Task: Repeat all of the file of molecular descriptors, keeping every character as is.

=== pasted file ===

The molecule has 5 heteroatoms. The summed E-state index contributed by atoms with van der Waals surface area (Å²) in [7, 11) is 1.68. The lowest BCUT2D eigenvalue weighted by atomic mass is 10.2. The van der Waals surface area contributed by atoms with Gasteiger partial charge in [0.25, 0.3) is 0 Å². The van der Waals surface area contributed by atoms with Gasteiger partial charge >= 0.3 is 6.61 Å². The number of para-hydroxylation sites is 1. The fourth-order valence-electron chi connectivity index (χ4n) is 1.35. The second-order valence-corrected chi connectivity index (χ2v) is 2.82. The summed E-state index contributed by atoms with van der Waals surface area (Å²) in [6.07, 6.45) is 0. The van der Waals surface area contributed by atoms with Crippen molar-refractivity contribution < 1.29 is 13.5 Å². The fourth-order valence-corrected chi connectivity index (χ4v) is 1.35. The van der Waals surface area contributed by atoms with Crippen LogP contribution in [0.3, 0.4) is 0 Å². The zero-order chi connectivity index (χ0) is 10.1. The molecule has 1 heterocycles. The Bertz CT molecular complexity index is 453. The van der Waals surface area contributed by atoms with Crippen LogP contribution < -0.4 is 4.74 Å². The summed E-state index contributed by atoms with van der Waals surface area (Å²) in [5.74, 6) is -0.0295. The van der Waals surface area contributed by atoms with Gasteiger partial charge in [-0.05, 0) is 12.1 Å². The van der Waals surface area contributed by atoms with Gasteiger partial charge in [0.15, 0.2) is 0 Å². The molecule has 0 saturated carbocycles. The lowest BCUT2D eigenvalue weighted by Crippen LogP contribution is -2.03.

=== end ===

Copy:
The molecule has 5 heteroatoms. The summed E-state index contributed by atoms with van der Waals surface area (Å²) in [7, 11) is 1.68. The lowest BCUT2D eigenvalue weighted by atomic mass is 10.2. The van der Waals surface area contributed by atoms with Gasteiger partial charge in [0.25, 0.3) is 0 Å². The van der Waals surface area contributed by atoms with Gasteiger partial charge >= 0.3 is 6.61 Å². The number of para-hydroxylation sites is 1. The fourth-order valence-electron chi connectivity index (χ4n) is 1.35. The second-order valence-corrected chi connectivity index (χ2v) is 2.82. The summed E-state index contributed by atoms with van der Waals surface area (Å²) in [6.07, 6.45) is 0. The van der Waals surface area contributed by atoms with Crippen molar-refractivity contribution < 1.29 is 13.5 Å². The fourth-order valence-corrected chi connectivity index (χ4v) is 1.35. The van der Waals surface area contributed by atoms with Crippen LogP contribution in [0.3, 0.4) is 0 Å². The zero-order chi connectivity index (χ0) is 10.1. The molecule has 1 heterocycles. The Bertz CT molecular complexity index is 453. The van der Waals surface area contributed by atoms with Crippen LogP contribution < -0.4 is 4.74 Å². The summed E-state index contributed by atoms with van der Waals surface area (Å²) in [5.74, 6) is -0.0295. The van der Waals surface area contributed by atoms with Gasteiger partial charge in [-0.05, 0) is 12.1 Å². The van der Waals surface area contributed by atoms with Gasteiger partial charge in [0.15, 0.2) is 0 Å². The molecule has 0 saturated carbocycles. The lowest BCUT2D eigenvalue weighted by Crippen LogP contribution is -2.03.